Via The Henley Vaporium
How do you know when a trend is officially in vogue? When it scores 1,700-square feet of real estate in SoHo. New York City's first e-cigarette bar, The Henley Vaporium, opened last week in Manhattan's chic neighborhood, promising to lure the subculture of hyper-zealous vapers that hang out in the corners of the internet discussing "Mods" and "nic-juice" out from underground.
If you're a "noob" that hasn't heard of vaping, here's the quick 411. Electronic cigarettes work by vaporizing a liquid, usually infused with nicotine. It's widely believed—and just as widely refuted—that by removing the chemicals released when tobacco burns, smoke-free cigarettes are a healthy alternative to "analog" smokes. And so they're touted by some as a great way to kick the habit. The nucleus of the vape community is ex-smokers eager to spread the good word.*
Other vapers are seduced by the technology, which has become much more sophisticated since e-cigs erupted on the scene. Any self-respecting vaper has a PV (personal vaporizer), or Mod (personalized, or "modified" piece.) From there, you can customize basically every aspect of your vaping experience—the refillable cartridge or "tank," atomizer or wick, nicotine level (samples at the Vaporium range from zero to 24 mg—the equivalent of a heavy smoker), mAhs (Milliamp per hour, an indicator of battery life), and the intensity of the TH (throat hit) when inhaling.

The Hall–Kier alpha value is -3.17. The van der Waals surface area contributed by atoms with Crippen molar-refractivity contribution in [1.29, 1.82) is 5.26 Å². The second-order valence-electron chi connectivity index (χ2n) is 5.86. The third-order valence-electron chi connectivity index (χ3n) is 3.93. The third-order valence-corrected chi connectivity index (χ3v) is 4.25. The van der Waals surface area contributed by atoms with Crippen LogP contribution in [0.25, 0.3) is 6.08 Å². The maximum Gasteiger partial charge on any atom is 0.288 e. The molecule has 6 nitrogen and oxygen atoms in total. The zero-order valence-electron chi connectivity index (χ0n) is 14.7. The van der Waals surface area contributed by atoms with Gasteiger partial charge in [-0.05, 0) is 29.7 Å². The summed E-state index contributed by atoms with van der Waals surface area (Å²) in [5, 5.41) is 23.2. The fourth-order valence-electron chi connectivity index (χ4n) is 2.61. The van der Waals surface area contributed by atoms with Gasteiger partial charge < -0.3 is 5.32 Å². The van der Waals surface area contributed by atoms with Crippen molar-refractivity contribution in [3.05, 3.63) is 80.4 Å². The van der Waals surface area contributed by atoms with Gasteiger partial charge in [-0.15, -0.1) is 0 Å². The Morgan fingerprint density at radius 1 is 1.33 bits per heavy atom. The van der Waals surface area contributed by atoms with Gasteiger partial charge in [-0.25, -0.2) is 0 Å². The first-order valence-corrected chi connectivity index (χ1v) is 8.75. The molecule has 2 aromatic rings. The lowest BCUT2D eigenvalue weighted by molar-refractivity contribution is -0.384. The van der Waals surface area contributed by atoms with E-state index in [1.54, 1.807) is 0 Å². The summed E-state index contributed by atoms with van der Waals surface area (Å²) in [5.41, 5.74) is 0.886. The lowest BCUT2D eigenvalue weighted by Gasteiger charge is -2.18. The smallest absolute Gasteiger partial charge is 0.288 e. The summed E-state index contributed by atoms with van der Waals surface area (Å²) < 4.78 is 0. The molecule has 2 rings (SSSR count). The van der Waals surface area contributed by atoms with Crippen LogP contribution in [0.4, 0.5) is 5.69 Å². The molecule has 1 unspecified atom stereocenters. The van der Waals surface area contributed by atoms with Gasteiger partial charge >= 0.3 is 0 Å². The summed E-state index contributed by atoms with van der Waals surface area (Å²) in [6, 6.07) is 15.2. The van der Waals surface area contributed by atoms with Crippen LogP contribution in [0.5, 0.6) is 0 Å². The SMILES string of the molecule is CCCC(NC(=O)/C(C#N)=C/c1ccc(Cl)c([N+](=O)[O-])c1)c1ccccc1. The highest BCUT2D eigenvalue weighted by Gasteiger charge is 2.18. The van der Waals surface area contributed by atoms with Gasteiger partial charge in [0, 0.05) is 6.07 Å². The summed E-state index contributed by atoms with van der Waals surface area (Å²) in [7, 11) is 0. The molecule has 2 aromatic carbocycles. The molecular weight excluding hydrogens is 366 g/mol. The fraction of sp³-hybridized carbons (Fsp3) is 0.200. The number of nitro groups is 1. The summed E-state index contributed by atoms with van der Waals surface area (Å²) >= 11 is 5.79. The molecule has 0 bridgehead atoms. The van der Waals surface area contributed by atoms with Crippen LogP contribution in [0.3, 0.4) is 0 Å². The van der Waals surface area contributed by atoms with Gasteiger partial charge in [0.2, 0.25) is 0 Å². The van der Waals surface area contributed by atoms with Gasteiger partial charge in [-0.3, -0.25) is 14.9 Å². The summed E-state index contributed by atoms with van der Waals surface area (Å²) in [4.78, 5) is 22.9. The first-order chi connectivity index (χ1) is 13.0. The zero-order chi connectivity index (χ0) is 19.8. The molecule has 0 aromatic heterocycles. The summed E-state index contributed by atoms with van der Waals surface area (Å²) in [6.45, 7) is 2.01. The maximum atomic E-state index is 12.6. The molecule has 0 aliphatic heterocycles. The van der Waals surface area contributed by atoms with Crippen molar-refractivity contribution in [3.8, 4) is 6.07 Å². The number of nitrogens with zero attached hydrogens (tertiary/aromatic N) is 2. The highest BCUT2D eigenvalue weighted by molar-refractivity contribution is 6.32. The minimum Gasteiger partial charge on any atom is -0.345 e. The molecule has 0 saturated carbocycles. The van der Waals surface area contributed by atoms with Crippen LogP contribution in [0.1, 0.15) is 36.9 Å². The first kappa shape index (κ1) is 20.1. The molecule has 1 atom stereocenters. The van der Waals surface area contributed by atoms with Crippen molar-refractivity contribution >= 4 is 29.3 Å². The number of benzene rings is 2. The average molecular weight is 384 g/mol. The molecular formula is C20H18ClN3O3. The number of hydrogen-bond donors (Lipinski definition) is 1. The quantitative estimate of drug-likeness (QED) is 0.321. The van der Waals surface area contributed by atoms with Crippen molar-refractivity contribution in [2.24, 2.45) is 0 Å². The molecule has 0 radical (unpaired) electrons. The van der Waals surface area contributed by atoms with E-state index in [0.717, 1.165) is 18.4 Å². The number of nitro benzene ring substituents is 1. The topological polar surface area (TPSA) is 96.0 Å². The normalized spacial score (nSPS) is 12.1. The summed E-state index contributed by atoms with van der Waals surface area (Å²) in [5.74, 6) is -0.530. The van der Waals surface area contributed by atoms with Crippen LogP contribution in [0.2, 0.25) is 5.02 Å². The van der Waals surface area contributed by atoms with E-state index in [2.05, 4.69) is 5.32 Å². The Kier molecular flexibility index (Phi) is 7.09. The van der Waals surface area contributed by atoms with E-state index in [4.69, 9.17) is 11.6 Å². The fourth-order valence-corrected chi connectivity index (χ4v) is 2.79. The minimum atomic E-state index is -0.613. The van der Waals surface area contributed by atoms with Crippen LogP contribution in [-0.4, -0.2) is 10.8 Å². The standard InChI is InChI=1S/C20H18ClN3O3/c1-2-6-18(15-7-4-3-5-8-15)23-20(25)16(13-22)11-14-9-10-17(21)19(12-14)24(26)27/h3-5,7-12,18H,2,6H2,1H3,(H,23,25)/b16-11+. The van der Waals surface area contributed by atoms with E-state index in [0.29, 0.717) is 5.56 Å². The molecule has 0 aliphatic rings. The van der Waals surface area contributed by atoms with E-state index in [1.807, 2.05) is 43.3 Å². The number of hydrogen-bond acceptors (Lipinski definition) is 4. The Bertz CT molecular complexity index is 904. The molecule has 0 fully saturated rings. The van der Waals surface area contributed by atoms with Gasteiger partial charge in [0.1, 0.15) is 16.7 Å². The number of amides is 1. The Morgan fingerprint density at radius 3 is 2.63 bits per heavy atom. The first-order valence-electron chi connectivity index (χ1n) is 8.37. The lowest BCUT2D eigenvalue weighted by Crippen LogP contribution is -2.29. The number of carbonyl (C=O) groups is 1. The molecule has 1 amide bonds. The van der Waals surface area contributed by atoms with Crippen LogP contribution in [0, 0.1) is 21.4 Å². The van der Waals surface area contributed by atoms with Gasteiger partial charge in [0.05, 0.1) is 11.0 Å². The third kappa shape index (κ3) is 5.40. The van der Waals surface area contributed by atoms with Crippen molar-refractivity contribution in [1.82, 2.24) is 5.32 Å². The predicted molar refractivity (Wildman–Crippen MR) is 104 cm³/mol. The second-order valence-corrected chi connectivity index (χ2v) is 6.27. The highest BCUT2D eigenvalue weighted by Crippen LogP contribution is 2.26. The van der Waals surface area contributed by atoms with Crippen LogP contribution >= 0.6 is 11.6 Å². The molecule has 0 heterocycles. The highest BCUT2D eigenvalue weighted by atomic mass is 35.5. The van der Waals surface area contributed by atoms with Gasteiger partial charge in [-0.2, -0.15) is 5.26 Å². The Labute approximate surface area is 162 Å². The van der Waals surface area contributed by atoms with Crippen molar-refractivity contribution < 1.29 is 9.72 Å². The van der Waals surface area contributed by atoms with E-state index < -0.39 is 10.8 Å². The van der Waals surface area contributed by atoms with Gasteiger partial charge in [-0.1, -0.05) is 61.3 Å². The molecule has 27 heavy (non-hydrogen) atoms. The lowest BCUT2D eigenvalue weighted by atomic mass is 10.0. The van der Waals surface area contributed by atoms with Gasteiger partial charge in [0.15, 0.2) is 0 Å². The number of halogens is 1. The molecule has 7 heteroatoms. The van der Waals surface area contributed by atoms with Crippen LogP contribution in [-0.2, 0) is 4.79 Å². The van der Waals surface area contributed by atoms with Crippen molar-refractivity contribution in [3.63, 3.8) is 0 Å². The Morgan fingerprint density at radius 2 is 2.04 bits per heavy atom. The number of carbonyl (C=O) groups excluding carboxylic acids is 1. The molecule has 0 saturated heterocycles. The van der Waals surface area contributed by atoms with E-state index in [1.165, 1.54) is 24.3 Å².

Then there's the plethora of flavors of liquid, variously known as e-liquid, juice, e-juice, nic-juice, or ass juice if it tastes real nasty. You can vape a straight tobacco flavor, cotton candy, chocolate, or more stonerific varieties like "Hoops" and "The Dude." Or DIY vapers will mix their own liquid recipes.
This is where vape shops come in. At first, these were places to sample flavors and try out equipment, then they brought couches and foosball tables and flatscreen TVs into the shops so you could vape in the comfort while perusing their products. Next came vape lounges with bars, cafe-style tables, juices, and snacks. And now, retail boutiques.
Like so many things in Manhattan, The Henley Vaporium is unique in size and style, and made a splash when it opened last week. But it's by no means the first vape bar in the country. Actually, the trend’s taken root mostly in California, especially health-conscious, New Agey SoCal.